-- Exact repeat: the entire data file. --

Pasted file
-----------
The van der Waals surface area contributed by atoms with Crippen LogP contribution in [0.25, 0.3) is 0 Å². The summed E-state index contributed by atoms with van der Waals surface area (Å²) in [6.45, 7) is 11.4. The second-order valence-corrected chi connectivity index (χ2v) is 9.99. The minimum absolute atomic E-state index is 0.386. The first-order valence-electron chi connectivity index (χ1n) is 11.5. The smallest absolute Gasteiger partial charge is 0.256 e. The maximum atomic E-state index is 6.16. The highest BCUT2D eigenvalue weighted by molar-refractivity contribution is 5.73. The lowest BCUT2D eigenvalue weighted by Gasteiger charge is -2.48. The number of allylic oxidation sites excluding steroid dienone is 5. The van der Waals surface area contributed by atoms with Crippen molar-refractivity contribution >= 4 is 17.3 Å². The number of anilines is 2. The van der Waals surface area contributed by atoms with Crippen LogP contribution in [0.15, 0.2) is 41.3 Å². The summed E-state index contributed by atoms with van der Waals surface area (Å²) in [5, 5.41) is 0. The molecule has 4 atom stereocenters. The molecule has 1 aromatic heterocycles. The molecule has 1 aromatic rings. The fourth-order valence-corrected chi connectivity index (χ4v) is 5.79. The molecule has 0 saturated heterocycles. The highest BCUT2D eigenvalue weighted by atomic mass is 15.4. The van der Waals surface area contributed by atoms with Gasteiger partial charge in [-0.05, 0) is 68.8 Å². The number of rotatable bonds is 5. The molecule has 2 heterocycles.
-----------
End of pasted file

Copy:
The van der Waals surface area contributed by atoms with Crippen LogP contribution in [0.25, 0.3) is 0 Å². The summed E-state index contributed by atoms with van der Waals surface area (Å²) in [6.45, 7) is 11.4. The second-order valence-corrected chi connectivity index (χ2v) is 9.99. The minimum absolute atomic E-state index is 0.386. The first-order valence-electron chi connectivity index (χ1n) is 11.5. The smallest absolute Gasteiger partial charge is 0.256 e. The maximum atomic E-state index is 6.16. The highest BCUT2D eigenvalue weighted by molar-refractivity contribution is 5.73. The lowest BCUT2D eigenvalue weighted by Gasteiger charge is -2.48. The number of allylic oxidation sites excluding steroid dienone is 5. The van der Waals surface area contributed by atoms with Crippen molar-refractivity contribution >= 4 is 17.3 Å². The number of anilines is 2. The van der Waals surface area contributed by atoms with Crippen LogP contribution in [0.15, 0.2) is 41.3 Å². The summed E-state index contributed by atoms with van der Waals surface area (Å²) in [5, 5.41) is 0. The molecule has 4 atom stereocenters. The molecule has 1 aromatic heterocycles. The molecule has 1 aromatic rings. The fourth-order valence-corrected chi connectivity index (χ4v) is 5.79. The molecule has 0 saturated heterocycles. The highest BCUT2D eigenvalue weighted by atomic mass is 15.4. The van der Waals surface area contributed by atoms with Gasteiger partial charge in [-0.05, 0) is 68.8 Å². The number of rotatable bonds is 5. The molecule has 2 heterocycles.